Early Childhood Education

Recent Posts

Looking for child care? Here’s our database of quality benchmarks

Child care inspection reports in Connecticut are public documents, but there’s no useful way to search for them online. So we built one. Although the state does license programs to ensure the facilities and homes are safe for children and staff are equipped to handle emergencies, the state’s online database only provides the date that an inspection took place, not any violations found or abuse allegations substantiated. It also does not say which facilities have received NAEYC accreditation. In an effort to give parents a window into the safety and quality of their day care, the CT Mirror compiled a database of safety violations and resolutions, and inspection history. Continue Reading →

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Still no state child care rating system, parents left guessing

When Rhonda Strycharz first opened a day care 18 years ago in her New Hartford home, only a few states had a rating system to help parents choose a child care provider. Connecticut was not among them. By last year, 41 states had a county or state-wide Quality Rating Improvement System (QRIS) for parents to use to research safety and educational quality of day cares. Connecticut still does not – despite more than a decade of attempts by state leaders. “How can Connecticut be this far behind?” Continue Reading →

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Wealthier students benefit from art, music over summer while poor kids miss out

More affluent kids are about twice as likely to visit a museum, art gallery, or historical site or see a play or concert over the summer, as compared with their peers from low-income families. That’s according to a new analysis released this month by the federal government, illustrating disparities in out-of-school experiences, which may be exacerbated by rising income inequality. Continue Reading →

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Parties sharply divided over higher ed, labor costs, transportation

Democrats and Republicans offered sharply contrasting spending plans for the next fiscal year. While they shared some common ground involving municipal aid and health care for the elderly and disabled, major disagreements involving labor costs, higher education and revenue stand in the way of another bipartisan budget agreement. Continue Reading →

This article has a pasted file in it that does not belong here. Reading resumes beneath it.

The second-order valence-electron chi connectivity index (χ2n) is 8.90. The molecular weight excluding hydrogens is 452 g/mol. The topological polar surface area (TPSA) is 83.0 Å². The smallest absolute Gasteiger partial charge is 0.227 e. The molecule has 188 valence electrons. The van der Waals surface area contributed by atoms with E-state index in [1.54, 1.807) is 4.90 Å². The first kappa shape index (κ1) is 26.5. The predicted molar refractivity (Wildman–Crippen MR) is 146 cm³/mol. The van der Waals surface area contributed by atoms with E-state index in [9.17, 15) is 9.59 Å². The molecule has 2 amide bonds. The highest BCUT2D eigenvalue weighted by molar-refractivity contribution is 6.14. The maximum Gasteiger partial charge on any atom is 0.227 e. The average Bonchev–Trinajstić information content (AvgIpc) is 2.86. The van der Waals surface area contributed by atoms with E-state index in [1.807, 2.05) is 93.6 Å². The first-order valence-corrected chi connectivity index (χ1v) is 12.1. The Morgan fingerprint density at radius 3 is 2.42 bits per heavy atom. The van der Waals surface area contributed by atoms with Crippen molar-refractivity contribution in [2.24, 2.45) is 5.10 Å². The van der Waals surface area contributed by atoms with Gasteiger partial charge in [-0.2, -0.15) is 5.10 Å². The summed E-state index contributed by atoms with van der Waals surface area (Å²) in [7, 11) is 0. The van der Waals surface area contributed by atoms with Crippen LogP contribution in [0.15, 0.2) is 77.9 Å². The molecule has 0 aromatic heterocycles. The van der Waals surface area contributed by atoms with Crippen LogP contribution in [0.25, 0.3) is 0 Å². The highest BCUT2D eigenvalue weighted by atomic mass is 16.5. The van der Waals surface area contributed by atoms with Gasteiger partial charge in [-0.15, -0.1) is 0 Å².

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Competing CT budget plans rely on April tax bonanza

Democratic and Republican legislators offered competing visions for the next state budget Friday, but both effectively dipped into this spring’s unexpectedly high income-tax revenues to salvage key programs for towns and social services, drawing a sharp rebuke from Gov. Dannel P. Malloy. Continue Reading →

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House sends veto-proof, bipartisan budget to Malloy

With the final flourish of a veto-proof margin, the House of Representatives voted Thursday to give final legislative passage to an overdue, bipartisan budget crafted without the direct involvement of Gov. Dannel P. Malloy. Continue Reading →

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After 117-day marathon, Senate passes bipartisan budget

The Senate took a major step early Thursday toward ending Connecticut’s nearly 17-week budget impasse, overwhelmingly adopting a $41.3 billion, two-year plan that closes huge deficits without raising income or sales tax rates, imposes modest cuts on local aid, and provides emergency assistance to keep Hartford out of bankruptcy. Continue Reading →

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Last night, the budget politics — today, the details

Legislators arrived at the State Capitol on Friday with the opportunity for the first time to see the details of a $41.4 billion, two-year budget proposal that the administration of Gov. Dannel P. Malloy and Democratic legislative leaders hoped would end Connecticut’s summer-long budget impasse. Continue Reading →

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State to continue funding pre-K expansion despite lack of budget

With no state budget in place for the current fiscal year – and the school year quickly approaching – uncertainty had surrounded whether the state would provide the money it promised district leaders when they expanded or opened new preschool classrooms over the last two school years. Continue Reading →

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House panel cuts education budget, but not nearly as much as Trump

WASHINGTON — House appropriators rejected many of President Donald Trump’s proposed cuts to education, but trimmed some programs and eliminated others – including one that provides the state and local school districts with $25 million in teacher training grants each year. House appropriators also failed to adjust this year’s Pell grant awards for inflation, a move state officials say will cost Connecticut students $6 million in college financial aid next year. Continue Reading →

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